Article written by Kim Brown
Almost everyone has thought about winning the lottery. Just think about what you would do with that extra money. But if you’re in a common-law relationship, you should also ask yourself if your partner is entitled to half.
In an interview with Global News, our lawyer Laura Paris revealed that many common-law couples hold the misinformed understanding that “what theirs is theirs, and what belongs to their spouse, stays with their spouse. That’s not necessarily the case.”
A 46-year-old Chatham man found that out the hard way. He won $6 million, but could only get half because his live-in girlfriend argued that half of that money was hers.
The man allegedly told his partner that the ticket was not a winner. He moved out five days after the draw. The woman later found out that he had lied, and quit his job. The couple is said to have been living together for over two years, and was known to regularly buy lottery tickets together.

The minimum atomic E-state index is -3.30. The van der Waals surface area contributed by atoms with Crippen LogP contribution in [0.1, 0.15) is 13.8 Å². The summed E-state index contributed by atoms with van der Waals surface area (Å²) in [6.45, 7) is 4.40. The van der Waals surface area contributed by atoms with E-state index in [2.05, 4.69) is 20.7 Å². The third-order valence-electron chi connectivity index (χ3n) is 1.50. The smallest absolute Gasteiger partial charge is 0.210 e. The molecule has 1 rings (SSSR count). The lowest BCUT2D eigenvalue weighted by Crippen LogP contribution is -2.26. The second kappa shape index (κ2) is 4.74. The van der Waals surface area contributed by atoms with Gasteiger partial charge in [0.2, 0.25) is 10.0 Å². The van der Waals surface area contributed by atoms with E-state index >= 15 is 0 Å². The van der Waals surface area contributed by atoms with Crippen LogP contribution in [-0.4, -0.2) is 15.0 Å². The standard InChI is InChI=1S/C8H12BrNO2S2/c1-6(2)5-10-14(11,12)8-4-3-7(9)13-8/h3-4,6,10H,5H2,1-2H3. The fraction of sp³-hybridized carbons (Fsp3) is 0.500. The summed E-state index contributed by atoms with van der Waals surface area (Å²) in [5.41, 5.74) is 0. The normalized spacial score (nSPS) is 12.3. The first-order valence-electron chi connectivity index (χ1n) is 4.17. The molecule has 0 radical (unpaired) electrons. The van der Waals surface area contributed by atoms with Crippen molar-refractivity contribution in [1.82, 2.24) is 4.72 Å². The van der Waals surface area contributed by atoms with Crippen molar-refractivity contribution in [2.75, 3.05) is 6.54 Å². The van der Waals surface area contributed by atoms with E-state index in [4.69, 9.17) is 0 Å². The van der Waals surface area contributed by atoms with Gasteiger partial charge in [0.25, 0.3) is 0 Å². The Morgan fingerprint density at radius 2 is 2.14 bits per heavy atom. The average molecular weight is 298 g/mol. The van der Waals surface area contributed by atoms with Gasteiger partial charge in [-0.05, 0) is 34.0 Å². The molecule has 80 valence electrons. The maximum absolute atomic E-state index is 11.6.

The ex-partners could not come to an agreement, and the issue had to be taken to court.
To avoid a legal battle over a winning ticket, Laura recommends that common-law couples enter into a cohabitation agreement. The agreement should clearly state how assets, including lottery winnings, are to be divided.
“If there is no cohabitation agreement, then it would be important to have signatures put very clearly on the lottery ticket, which will very clearly show that the lottery ticket is supposed to be split between both parties,” says Laura.
“If you still did not do that, upon having the lottery winnings, having some sort of document after the fact which says how you intend for that particular asset to be divided, would probably be your best bet in terms of avoiding any issues that may occur in the future.”